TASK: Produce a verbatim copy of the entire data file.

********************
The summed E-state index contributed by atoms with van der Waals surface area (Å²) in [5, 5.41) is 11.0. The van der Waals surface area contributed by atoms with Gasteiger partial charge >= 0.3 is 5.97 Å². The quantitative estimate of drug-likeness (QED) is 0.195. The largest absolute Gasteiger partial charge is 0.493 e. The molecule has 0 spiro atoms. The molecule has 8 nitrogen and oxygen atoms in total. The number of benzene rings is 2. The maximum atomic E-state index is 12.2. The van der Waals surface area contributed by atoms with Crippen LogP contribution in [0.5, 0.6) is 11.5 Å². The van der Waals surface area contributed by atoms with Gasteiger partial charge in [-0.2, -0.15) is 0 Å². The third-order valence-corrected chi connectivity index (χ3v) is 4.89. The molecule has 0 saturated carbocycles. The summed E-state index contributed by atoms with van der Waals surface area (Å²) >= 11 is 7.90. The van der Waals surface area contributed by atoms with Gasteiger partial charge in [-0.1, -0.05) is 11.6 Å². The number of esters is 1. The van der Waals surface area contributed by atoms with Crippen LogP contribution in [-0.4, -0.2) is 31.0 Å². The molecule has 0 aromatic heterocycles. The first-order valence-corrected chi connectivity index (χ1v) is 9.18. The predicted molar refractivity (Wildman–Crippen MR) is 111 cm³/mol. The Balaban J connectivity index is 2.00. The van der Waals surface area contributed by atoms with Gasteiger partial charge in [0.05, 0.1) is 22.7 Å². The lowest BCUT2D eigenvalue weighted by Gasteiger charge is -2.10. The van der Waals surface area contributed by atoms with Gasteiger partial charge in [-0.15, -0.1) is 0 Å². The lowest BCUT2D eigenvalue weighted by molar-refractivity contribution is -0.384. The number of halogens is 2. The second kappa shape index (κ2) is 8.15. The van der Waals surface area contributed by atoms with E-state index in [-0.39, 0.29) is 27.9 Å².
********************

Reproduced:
The summed E-state index contributed by atoms with van der Waals surface area (Å²) in [5, 5.41) is 11.0. The van der Waals surface area contributed by atoms with Gasteiger partial charge >= 0.3 is 5.97 Å². The quantitative estimate of drug-likeness (QED) is 0.195. The largest absolute Gasteiger partial charge is 0.493 e. The molecule has 0 spiro atoms. The molecule has 8 nitrogen and oxygen atoms in total. The number of benzene rings is 2. The maximum atomic E-state index is 12.2. The van der Waals surface area contributed by atoms with Crippen LogP contribution in [0.5, 0.6) is 11.5 Å². The van der Waals surface area contributed by atoms with Gasteiger partial charge in [-0.2, -0.15) is 0 Å². The third-order valence-corrected chi connectivity index (χ3v) is 4.89. The molecule has 0 saturated carbocycles. The summed E-state index contributed by atoms with van der Waals surface area (Å²) >= 11 is 7.90. The van der Waals surface area contributed by atoms with Gasteiger partial charge in [-0.1, -0.05) is 11.6 Å². The number of esters is 1. The van der Waals surface area contributed by atoms with Crippen LogP contribution in [-0.4, -0.2) is 31.0 Å². The molecule has 0 aromatic heterocycles. The first-order valence-corrected chi connectivity index (χ1v) is 9.18. The predicted molar refractivity (Wildman–Crippen MR) is 111 cm³/mol. The Balaban J connectivity index is 2.00. The van der Waals surface area contributed by atoms with Gasteiger partial charge in [0.05, 0.1) is 22.7 Å². The lowest BCUT2D eigenvalue weighted by Gasteiger charge is -2.10. The van der Waals surface area contributed by atoms with Gasteiger partial charge in [-0.15, -0.1) is 0 Å². The lowest BCUT2D eigenvalue weighted by molar-refractivity contribution is -0.384. The number of halogens is 2. The second kappa shape index (κ2) is 8.15. The van der Waals surface area contributed by atoms with E-state index in [-0.39, 0.29) is 27.9 Å².